In 2017 the IMO, noting the developments in autonomous shipping technology, began an RSE “for the use of Maritime Autonomous Surface Ships” (IMO, 2021a). The RSE sought to systematically comb through the articles of each of its many shipping conventions “to identify exactly where the problems, gaps or barriers are” [Interview with representative from Maritime Coastguard Agency (MCA), 2022] that would (A) apply to MASS and prevent their operation (B) apply to MASS but not prevent their operation, no action needed (C) apply to MASS and not prevent their operation, but might contain gaps, and need to be amended or clarified, or (D) had no application to MASS (IMO, 2021a). Four IMO Committees—the Maritime Safety Committee (MSC), the Legal Committee (LEG), the Facilitation Committee (FAL), and the Marine Environment Protection Committee were engaged in this task. The MSC released the Outcome of the Regulatory Scoping Exercise Circular 1638 (IMO, 2021a) in 2021, the LEG released its equivalent in December 2021 (IMO, 2021b). A “Joint MSC/LEG/FAL Working Group, as a cross-cutting mechanism to address common issues” (IMO, 2023) had its first meeting in September 2022.
After the first step outlined above, a second step was conducted to “analyse and determine the most appropriate way of addressing MASS operations” and whether the best approach would be to examine the extent to which the existing instruments would be sufficient or new ones would be required (IMO, 2021a).
In the RSE report, the IMO considered the possibility of a MASS Code, stating:
The most appropriate ways of addressing the many common potential gaps and/or themes, which cut across several instruments, could preferably be addressed holistically through a new instrument (e.g., a MASS Code). Addressing every instrument or SOLAS chapter separately could lead to inconsistencies, confusion and raise potential barriers for the application of existing regulations to conventional ships. Therefore, a MASS instrument, instead of amending individual instruments, may be considered which can be made mandatory by means of amending an existing IMO convention, such as SOLAS (IMO, 2021a).
This approach was further supported by findings from the survey that was conducted which indicate almost 86% of participants acknowledged that the existing regulatory framework is not sufficient to cover the operation of MASS. Furthermore, data collected through interviews with members of the committee suggest that the IMO “has developed the structure for a goal-based code” with a “non-mandatory version available in 2025, followed by a mandatory code in 2028” [Interview with representative from Maritime Coastguard Agency (MCA), 2022]. This approach will achieve two main objectives. Being goal-based acknowledges that the technology is developing and that industry will need to find technological solutions to problems that are raised by un-crewed ships. Take fire safety as an example, with no crew aboard to fight fires “you must be able to remotely activate systems.” This is an example of a goal set by regulators “that industry will have to meet and they have to present a case for how they meet that particular goal and it gives them the flexibility to be able to be innovative in their approach” [Interview with representative from Maritime Coastguard Agency (MCA), 2022]. Another example is that cybersecurity is built-in to the ship’s design from the earliest stages, discussed further below with regard to the MCA’s certification process set out in MGN 664. Being non-mandatory, before going mandatory 3 years later, will provide both the IMO and industry time to learn and prepare; “we’re still learning, the industry is still learning and it’s important that we all learn from those lessons before we get to the point of putting it into a mandatory set of rules” commented a UK regulator and member of the IMO MSC Committee in Interview with representative from Maritime Coastguard Agency (MCA) (2022).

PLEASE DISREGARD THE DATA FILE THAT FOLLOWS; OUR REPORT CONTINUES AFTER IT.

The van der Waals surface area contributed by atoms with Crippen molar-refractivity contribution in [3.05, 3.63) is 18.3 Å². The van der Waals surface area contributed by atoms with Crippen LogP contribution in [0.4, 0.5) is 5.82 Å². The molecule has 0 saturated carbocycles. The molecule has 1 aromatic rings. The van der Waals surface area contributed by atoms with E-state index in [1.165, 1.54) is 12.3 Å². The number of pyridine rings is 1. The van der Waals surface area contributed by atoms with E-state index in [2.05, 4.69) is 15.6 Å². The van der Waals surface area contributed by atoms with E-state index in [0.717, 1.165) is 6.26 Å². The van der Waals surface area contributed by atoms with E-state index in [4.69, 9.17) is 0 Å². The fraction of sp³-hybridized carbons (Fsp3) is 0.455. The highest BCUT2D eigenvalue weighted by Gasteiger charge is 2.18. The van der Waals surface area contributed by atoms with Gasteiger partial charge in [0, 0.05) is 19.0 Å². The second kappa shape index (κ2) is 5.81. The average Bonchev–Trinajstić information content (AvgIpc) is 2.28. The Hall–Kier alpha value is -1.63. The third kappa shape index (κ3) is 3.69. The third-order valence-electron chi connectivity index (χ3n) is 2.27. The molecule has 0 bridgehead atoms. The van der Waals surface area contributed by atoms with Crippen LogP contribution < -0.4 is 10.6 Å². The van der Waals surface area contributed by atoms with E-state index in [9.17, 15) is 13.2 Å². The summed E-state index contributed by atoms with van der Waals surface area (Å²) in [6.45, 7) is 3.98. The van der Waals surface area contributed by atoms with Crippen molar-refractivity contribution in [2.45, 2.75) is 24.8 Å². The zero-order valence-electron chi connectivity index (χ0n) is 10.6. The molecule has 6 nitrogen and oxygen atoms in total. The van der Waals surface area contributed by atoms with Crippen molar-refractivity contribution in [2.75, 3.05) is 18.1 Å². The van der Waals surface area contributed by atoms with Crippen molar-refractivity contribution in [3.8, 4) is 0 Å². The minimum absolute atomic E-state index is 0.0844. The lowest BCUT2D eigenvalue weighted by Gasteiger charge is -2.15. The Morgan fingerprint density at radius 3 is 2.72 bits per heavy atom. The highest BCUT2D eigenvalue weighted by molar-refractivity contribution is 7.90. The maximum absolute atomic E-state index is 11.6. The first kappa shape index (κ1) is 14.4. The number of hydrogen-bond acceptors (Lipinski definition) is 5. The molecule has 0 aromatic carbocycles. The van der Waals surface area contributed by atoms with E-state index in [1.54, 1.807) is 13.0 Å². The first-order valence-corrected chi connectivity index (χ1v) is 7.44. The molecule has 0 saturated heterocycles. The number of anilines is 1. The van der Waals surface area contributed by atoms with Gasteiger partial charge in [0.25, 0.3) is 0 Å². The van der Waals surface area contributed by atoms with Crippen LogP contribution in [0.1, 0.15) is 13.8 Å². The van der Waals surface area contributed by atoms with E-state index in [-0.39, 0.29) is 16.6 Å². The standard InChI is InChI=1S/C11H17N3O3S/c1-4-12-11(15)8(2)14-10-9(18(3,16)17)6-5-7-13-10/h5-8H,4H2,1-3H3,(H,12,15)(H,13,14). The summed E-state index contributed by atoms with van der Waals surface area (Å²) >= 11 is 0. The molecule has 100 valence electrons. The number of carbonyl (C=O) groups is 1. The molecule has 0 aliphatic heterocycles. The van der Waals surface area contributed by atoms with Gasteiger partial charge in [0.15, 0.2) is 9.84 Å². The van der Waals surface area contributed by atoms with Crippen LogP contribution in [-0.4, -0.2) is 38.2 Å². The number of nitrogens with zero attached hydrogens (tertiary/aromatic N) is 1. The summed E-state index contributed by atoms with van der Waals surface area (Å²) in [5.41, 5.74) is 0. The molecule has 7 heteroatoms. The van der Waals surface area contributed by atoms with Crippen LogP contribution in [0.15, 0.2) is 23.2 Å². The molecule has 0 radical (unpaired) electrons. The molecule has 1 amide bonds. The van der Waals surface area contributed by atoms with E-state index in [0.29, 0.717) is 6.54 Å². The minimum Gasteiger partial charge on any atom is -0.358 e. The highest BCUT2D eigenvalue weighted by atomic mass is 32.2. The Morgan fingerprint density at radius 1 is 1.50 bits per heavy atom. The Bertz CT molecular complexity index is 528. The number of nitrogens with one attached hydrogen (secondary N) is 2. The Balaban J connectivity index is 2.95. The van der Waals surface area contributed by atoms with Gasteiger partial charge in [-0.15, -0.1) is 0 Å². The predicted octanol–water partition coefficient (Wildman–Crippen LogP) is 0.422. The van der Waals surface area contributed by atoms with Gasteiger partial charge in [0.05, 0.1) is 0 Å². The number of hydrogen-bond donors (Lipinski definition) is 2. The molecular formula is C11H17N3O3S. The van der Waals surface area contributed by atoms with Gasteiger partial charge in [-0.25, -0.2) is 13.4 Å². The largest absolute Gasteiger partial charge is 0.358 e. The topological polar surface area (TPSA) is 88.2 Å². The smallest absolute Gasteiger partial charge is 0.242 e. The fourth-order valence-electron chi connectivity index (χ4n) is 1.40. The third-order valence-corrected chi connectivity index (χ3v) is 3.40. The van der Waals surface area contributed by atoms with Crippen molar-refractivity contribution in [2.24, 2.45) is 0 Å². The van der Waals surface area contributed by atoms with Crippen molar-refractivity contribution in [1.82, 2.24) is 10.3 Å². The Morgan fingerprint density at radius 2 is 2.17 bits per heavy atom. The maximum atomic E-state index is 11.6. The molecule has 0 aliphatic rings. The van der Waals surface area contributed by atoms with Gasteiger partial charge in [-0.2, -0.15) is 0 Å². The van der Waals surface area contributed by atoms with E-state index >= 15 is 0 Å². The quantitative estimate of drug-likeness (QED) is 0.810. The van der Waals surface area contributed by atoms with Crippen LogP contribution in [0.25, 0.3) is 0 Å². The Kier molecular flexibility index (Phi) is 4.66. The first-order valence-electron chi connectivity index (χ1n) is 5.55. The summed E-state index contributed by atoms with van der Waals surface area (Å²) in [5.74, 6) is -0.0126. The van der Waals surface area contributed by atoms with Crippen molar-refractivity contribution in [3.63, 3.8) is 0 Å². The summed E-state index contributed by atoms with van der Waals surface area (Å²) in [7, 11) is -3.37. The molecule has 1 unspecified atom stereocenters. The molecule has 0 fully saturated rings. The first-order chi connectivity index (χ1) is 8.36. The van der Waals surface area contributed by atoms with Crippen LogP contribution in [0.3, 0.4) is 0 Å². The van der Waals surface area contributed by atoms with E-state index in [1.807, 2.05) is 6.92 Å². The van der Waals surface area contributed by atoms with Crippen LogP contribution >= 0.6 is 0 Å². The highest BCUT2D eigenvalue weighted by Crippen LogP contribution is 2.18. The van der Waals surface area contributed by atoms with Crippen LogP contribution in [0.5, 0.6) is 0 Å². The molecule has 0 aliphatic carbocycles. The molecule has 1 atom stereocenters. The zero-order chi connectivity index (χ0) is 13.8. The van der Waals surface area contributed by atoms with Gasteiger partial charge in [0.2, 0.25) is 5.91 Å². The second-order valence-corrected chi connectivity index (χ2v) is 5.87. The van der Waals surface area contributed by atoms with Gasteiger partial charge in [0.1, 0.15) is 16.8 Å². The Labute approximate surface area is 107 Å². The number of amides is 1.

Data from interviews suggests that the most likely method of implementing a MASS Code will be through an amendment to SOLAS using the tacit amendment procedure. Similar to how the ISPS and Polar Code were implemented “so if you’re a SOLAS contracting party, through the tacit amendment procedure you will have a new SOLAS chapter implementing a MASS Code” (IMO, 2022a). “A non-mandatory code could be adopted immediately once the MSC approves it. With the mandatory code following a minimum of 2 years later” (IMO, 2022a) making 2026 the earliest date for a mandatory MASS code. It is worth noting that in general “SOLAS applies to ships of 500 Gross Tons (GT) and above on international voyages” (IMO, 2022a). An exemption to apply the MASS code to smaller vessels—such as that used to apply Automatic Identification Systems (AIS) to smaller ships of over 300 GT on international voyages and all passenger ships, regardless of size—could be used to ensure that MASS below 500 GT would be included in the code.
3. The definitional problem—Are MASS “ships”?